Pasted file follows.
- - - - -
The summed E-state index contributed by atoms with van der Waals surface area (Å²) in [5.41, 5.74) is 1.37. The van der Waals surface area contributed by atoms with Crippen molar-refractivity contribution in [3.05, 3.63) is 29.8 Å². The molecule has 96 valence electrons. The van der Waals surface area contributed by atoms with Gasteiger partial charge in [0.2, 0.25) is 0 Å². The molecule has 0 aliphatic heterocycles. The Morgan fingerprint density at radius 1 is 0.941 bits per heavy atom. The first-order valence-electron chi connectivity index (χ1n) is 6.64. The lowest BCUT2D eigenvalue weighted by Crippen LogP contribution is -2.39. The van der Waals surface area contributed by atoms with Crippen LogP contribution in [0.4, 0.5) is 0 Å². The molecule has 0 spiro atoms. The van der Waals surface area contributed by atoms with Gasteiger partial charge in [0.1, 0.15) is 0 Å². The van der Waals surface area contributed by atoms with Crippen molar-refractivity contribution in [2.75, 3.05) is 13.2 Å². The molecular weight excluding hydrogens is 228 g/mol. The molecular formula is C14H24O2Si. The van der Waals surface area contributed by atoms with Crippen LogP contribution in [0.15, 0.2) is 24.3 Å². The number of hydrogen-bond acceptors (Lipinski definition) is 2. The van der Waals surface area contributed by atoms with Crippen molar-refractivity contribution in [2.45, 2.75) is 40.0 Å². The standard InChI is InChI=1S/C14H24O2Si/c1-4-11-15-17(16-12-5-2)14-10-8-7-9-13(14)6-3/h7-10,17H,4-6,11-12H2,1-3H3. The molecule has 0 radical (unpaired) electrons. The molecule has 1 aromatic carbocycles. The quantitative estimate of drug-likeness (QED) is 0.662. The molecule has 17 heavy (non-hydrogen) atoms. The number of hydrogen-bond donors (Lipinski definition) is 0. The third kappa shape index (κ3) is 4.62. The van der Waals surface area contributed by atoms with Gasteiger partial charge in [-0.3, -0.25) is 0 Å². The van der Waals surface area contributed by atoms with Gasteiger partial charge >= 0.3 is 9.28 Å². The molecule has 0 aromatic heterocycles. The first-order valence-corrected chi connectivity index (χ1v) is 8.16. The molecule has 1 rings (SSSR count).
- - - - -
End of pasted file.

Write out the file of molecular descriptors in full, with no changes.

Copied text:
The summed E-state index contributed by atoms with van der Waals surface area (Å²) in [5.41, 5.74) is 1.37. The van der Waals surface area contributed by atoms with Crippen molar-refractivity contribution in [3.05, 3.63) is 29.8 Å². The molecule has 96 valence electrons. The van der Waals surface area contributed by atoms with Gasteiger partial charge in [0.2, 0.25) is 0 Å². The molecule has 0 aliphatic heterocycles. The Morgan fingerprint density at radius 1 is 0.941 bits per heavy atom. The first-order valence-electron chi connectivity index (χ1n) is 6.64. The lowest BCUT2D eigenvalue weighted by Crippen LogP contribution is -2.39. The van der Waals surface area contributed by atoms with Crippen LogP contribution in [0.4, 0.5) is 0 Å². The molecule has 0 spiro atoms. The van der Waals surface area contributed by atoms with Gasteiger partial charge in [0.1, 0.15) is 0 Å². The van der Waals surface area contributed by atoms with Crippen molar-refractivity contribution in [2.75, 3.05) is 13.2 Å². The molecular weight excluding hydrogens is 228 g/mol. The molecular formula is C14H24O2Si. The van der Waals surface area contributed by atoms with Crippen LogP contribution in [0.15, 0.2) is 24.3 Å². The number of hydrogen-bond acceptors (Lipinski definition) is 2. The van der Waals surface area contributed by atoms with Crippen molar-refractivity contribution in [2.45, 2.75) is 40.0 Å². The standard InChI is InChI=1S/C14H24O2Si/c1-4-11-15-17(16-12-5-2)14-10-8-7-9-13(14)6-3/h7-10,17H,4-6,11-12H2,1-3H3. The molecule has 0 radical (unpaired) electrons. The molecule has 1 aromatic carbocycles. The quantitative estimate of drug-likeness (QED) is 0.662. The molecule has 17 heavy (non-hydrogen) atoms. The number of hydrogen-bond donors (Lipinski definition) is 0. The third kappa shape index (κ3) is 4.62. The van der Waals surface area contributed by atoms with Gasteiger partial charge in [-0.3, -0.25) is 0 Å². The van der Waals surface area contributed by atoms with Gasteiger partial charge >= 0.3 is 9.28 Å². The molecule has 0 aromatic heterocycles. The first-order valence-corrected chi connectivity index (χ1v) is 8.16. The molecule has 1 rings (SSSR count).